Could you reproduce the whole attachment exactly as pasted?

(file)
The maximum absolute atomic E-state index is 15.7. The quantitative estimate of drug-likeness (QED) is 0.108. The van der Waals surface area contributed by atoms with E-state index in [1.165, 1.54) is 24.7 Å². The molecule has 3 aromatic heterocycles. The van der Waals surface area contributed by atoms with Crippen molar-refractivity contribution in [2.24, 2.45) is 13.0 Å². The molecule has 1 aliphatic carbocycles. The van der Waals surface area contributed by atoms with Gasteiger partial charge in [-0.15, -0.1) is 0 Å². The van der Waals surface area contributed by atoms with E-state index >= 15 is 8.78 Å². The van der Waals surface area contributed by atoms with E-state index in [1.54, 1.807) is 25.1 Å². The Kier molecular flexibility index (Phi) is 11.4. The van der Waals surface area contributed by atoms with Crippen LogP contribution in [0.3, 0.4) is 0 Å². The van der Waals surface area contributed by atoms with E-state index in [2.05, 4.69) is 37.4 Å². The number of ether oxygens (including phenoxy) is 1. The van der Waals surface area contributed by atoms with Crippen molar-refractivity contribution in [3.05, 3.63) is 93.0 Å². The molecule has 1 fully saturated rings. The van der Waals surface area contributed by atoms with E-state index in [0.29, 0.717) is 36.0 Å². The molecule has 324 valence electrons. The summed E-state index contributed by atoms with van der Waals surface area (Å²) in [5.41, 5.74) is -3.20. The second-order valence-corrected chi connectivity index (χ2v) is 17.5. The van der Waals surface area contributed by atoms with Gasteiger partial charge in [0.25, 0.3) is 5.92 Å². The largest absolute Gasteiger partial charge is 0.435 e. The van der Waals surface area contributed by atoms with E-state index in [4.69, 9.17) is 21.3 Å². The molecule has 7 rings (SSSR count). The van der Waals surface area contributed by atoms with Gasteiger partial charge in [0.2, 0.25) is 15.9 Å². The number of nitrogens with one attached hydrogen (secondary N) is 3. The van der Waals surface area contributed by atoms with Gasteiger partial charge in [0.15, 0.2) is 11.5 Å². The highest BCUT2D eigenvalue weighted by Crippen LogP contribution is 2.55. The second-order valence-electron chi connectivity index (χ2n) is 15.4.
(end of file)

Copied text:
The maximum absolute atomic E-state index is 15.7. The quantitative estimate of drug-likeness (QED) is 0.108. The van der Waals surface area contributed by atoms with E-state index in [1.165, 1.54) is 24.7 Å². The molecule has 3 aromatic heterocycles. The van der Waals surface area contributed by atoms with Crippen molar-refractivity contribution in [2.24, 2.45) is 13.0 Å². The molecule has 1 aliphatic carbocycles. The van der Waals surface area contributed by atoms with Gasteiger partial charge in [-0.15, -0.1) is 0 Å². The van der Waals surface area contributed by atoms with E-state index >= 15 is 8.78 Å². The van der Waals surface area contributed by atoms with E-state index in [1.54, 1.807) is 25.1 Å². The Kier molecular flexibility index (Phi) is 11.4. The van der Waals surface area contributed by atoms with Crippen LogP contribution in [0.3, 0.4) is 0 Å². The van der Waals surface area contributed by atoms with E-state index in [2.05, 4.69) is 37.4 Å². The number of ether oxygens (including phenoxy) is 1. The van der Waals surface area contributed by atoms with Crippen molar-refractivity contribution in [3.05, 3.63) is 93.0 Å². The molecule has 1 fully saturated rings. The van der Waals surface area contributed by atoms with E-state index in [0.29, 0.717) is 36.0 Å². The molecule has 324 valence electrons. The summed E-state index contributed by atoms with van der Waals surface area (Å²) in [5.41, 5.74) is -3.20. The second-order valence-corrected chi connectivity index (χ2v) is 17.5. The van der Waals surface area contributed by atoms with Gasteiger partial charge in [0.25, 0.3) is 5.92 Å². The largest absolute Gasteiger partial charge is 0.435 e. The van der Waals surface area contributed by atoms with E-state index in [4.69, 9.17) is 21.3 Å². The molecule has 7 rings (SSSR count). The van der Waals surface area contributed by atoms with Gasteiger partial charge in [0.2, 0.25) is 15.9 Å². The number of nitrogens with one attached hydrogen (secondary N) is 3. The van der Waals surface area contributed by atoms with Gasteiger partial charge in [0.15, 0.2) is 11.5 Å². The highest BCUT2D eigenvalue weighted by Crippen LogP contribution is 2.55. The second-order valence-electron chi connectivity index (χ2n) is 15.4.